How to Succeed, or Stepping-Stones to Fame and Fortune



Thoroughly to believe in one’s own self, so one’s self were
thorough, were to do great things.

If there be a faith that can remove mountains, it is faith in
one’s own power.

Let no one discourage self-reliance; it is, of all the rest,
the greatest quality of true manliness.

It needs a divine man to exhibit anything divine. * * * Trust
thyself; every breast vibrates to that iron string. Accept the
place that divine Providence has found for you, the society of
your contemporaries, the connection of events. Great men have
always done so. * * * Nothing is at last sacred but the
integrity of our own mind.

This above all,–to thine own self be true;
And it must follow, as the night the day,
Thou canst not then be false to any man.

“Yes,” said a half-drunken man in a cellar to a parish visitor, a young girl, “I am a tough and a drunkard, and am just out of jail, and my wife is starving; but that doesn’t give you the right to come into my house without knocking to ask questions.”

Another zealous girl declared in a reform club in New York City that she always went to visit the poor in her carriage, with the crest on the door and liveried servants. “It gives me authority,” she said. “They listen to my words with more respect.”

The Fräulein Barbara, who founded the home for degraded and drunken sailors in London, used other means to gain influence over them. “I too,” she would say, taking the poor applicant by the hand when he came to her door, “I, too, as well as you, am one of those for whom Christ died. We are brother and sister, and will help each other.”

An English artist, engaged in painting a scene in the London slums, applied to the Board of Guardians of the poor in Chelsea for leave to sketch into it, as types of want and wretchedness, certain picturesque paupers then in the almshouse. The board refused permission on the ground that “a man does not cease to have self-respect and rights because he is a pauper, and that his misfortunes should not be paraded before the world.”

The incident helps to throw light on the vexed problem of the intercourse of the rich with the poor. Kind but thoughtless people, who take up the work of “slumming,” intent upon elevating and reforming the needy classes, are apt to forget that these unfortunates have self-respect and rights and sensitive feelings.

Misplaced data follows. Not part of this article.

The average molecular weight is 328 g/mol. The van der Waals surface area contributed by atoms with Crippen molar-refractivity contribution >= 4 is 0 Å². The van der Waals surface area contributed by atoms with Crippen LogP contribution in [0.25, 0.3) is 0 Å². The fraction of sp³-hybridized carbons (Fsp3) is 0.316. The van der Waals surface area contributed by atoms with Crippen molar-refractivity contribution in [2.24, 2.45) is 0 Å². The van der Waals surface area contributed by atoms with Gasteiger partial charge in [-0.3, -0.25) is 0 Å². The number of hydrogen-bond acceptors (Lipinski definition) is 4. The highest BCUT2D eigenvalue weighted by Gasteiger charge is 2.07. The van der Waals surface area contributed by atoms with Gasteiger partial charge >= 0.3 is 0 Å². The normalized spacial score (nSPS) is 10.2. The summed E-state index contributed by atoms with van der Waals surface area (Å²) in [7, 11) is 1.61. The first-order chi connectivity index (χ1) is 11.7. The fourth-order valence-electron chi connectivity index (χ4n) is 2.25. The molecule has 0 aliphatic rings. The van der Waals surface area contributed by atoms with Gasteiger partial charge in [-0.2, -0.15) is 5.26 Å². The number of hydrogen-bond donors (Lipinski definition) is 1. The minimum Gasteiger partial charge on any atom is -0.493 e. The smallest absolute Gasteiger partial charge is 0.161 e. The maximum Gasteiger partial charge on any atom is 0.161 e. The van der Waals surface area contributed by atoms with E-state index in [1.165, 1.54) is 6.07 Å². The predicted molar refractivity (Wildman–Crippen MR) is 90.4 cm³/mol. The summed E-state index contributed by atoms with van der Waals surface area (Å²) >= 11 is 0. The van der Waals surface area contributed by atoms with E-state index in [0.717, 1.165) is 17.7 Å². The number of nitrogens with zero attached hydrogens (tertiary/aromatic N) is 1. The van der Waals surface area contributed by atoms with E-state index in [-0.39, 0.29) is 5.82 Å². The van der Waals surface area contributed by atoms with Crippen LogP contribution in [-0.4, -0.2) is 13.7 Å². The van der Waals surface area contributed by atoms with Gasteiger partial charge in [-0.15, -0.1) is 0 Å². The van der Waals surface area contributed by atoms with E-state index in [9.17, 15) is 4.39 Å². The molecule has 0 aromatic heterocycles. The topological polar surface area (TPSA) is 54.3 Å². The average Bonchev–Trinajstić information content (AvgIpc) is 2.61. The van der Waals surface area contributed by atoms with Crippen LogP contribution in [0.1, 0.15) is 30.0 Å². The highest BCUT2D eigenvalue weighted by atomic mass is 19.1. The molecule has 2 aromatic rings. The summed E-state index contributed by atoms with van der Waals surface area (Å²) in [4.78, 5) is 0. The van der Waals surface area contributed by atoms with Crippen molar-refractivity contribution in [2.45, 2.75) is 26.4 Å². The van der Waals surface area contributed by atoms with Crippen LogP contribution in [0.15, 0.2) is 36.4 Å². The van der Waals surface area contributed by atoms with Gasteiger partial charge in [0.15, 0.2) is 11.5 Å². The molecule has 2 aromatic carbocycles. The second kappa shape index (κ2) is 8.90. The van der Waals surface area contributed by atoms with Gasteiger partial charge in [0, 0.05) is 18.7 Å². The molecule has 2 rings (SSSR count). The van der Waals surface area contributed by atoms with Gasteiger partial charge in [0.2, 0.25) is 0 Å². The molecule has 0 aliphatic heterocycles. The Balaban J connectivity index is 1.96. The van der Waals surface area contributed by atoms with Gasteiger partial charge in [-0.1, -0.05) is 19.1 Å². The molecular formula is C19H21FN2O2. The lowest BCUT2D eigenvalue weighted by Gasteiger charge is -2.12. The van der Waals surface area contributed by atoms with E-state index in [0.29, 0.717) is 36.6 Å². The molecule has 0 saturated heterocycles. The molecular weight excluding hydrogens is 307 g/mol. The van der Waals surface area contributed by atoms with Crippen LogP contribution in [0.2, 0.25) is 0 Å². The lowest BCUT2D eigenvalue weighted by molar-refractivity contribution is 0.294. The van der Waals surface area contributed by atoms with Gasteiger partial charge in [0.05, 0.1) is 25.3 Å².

“But I am not derided,” said Diogenes, when some one told him he was derided. “Only those are ridiculed who feel the ridicule and are discomposed by it.”

Dr. Franklin used to say that if a man makes a sheep of himself the wolves will eat him. Not less true is it that if a man is supposed to be a sheep, wolves will very likely try to eat him.

“O God, assist our side,” prayed the Prince of Anhalt-Dessau, a general in the Prussian service, before going into battle. “At least, avoid assisting the enemy, and leave the result to me.”

“If a man possesses the consciousness of what he is,” said Schelling, “he will soon also learn what he ought to be; let him have a theoretical respect for himself, and a practical will soon follow.” A person under the firm persuasion that he can command resources virtually has them. “Humility is the part of wisdom, and is most becoming in men,” said Kossuth; “but let no one discourage self-reliance; it is, of all the rest, the greatest quality of true manliness.” Froude wrote: “A tree must be rooted in the soil before it can bear flowers or fruit. A man must learn to stand upright upon his own feet, to respect himself, to be independent of charity or accident. It is on this basis only that any superstructure of intellectual cultivation worth having can possibly be built.”

“I think he is a most extraordinary man,” said John J. Ingalls, speaking of Grover Cleveland. “While the Senate was in session to induct Hendricks into office, I had an opportunity to study Cleveland, as he sat there like a sphinx. He occupied a seat immediately in front of the vice-president’s stand, and from where I sat, I had an unobstructed view of him.

“I wanted to fathom, if possible, what manner of a man it was who had defeated us and taken the patronage of the government over to the democracy. We had a new master, so to speak, and a democrat at that, and I looked him over with a good deal of curiosity.

“There sat a man, the president of the United States, beginning his rule over the destinies of sixty millions of people, who less than three years before was an obscure lawyer, scarcely known outside of Erie County, shut up in a dingy office over a livery stable. He had been mayor of the city of Buffalo at a time when a crisis in its affairs demanded a courageous head and a firm hand and he supplied them. The little prestige thus gained made him the democratic nominee for governor, and at a time (his luck still following him) when the Republican party of the State was rent with dissensions. He was elected, and (still more luck) by the unprecedented and unheard of majority of nearly 200,000 votes. Two years later his party nominated him for president and he was elected.